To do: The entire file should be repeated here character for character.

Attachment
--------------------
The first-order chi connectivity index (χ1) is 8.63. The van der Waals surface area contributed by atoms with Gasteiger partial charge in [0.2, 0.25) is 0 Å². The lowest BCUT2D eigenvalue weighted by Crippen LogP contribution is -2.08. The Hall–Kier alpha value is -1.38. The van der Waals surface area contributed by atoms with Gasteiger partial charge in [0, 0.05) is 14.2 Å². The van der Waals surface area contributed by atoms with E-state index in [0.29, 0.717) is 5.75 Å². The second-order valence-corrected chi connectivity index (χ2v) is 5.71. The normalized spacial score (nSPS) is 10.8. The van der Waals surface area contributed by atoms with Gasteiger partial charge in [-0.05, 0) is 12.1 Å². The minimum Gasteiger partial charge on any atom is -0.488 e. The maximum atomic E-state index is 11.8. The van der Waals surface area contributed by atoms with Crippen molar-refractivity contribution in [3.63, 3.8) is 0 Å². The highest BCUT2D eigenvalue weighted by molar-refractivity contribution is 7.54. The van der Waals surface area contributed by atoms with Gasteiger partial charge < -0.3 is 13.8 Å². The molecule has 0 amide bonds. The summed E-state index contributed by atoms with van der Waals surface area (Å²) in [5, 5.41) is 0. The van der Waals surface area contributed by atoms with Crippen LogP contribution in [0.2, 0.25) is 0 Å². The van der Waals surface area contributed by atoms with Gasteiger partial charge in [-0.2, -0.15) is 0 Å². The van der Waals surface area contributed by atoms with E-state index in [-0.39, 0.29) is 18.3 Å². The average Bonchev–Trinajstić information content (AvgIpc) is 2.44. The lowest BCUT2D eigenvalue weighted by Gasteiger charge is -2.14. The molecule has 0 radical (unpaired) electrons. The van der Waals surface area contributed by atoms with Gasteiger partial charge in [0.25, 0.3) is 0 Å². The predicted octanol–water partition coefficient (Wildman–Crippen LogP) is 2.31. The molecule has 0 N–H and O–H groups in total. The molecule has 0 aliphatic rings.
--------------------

The first-order chi connectivity index (χ1) is 8.63. The van der Waals surface area contributed by atoms with Gasteiger partial charge in [0.2, 0.25) is 0 Å². The lowest BCUT2D eigenvalue weighted by Crippen LogP contribution is -2.08. The Hall–Kier alpha value is -1.38. The van der Waals surface area contributed by atoms with Gasteiger partial charge in [0, 0.05) is 14.2 Å². The van der Waals surface area contributed by atoms with E-state index in [0.29, 0.717) is 5.75 Å². The second-order valence-corrected chi connectivity index (χ2v) is 5.71. The normalized spacial score (nSPS) is 10.8. The van der Waals surface area contributed by atoms with Gasteiger partial charge in [-0.05, 0) is 12.1 Å². The minimum Gasteiger partial charge on any atom is -0.488 e. The maximum atomic E-state index is 11.8. The van der Waals surface area contributed by atoms with Crippen molar-refractivity contribution in [3.63, 3.8) is 0 Å². The highest BCUT2D eigenvalue weighted by molar-refractivity contribution is 7.54. The van der Waals surface area contributed by atoms with Gasteiger partial charge < -0.3 is 13.8 Å². The molecule has 0 amide bonds. The summed E-state index contributed by atoms with van der Waals surface area (Å²) in [5, 5.41) is 0. The van der Waals surface area contributed by atoms with Crippen LogP contribution in [0.2, 0.25) is 0 Å². The van der Waals surface area contributed by atoms with Gasteiger partial charge in [-0.2, -0.15) is 0 Å². The van der Waals surface area contributed by atoms with E-state index in [-0.39, 0.29) is 18.3 Å². The average Bonchev–Trinajstić information content (AvgIpc) is 2.44. The lowest BCUT2D eigenvalue weighted by Gasteiger charge is -2.14. The molecule has 0 radical (unpaired) electrons. The van der Waals surface area contributed by atoms with Gasteiger partial charge in [0.25, 0.3) is 0 Å². The predicted octanol–water partition coefficient (Wildman–Crippen LogP) is 2.31. The molecule has 0 N–H and O–H groups in total. The molecule has 0 aliphatic rings.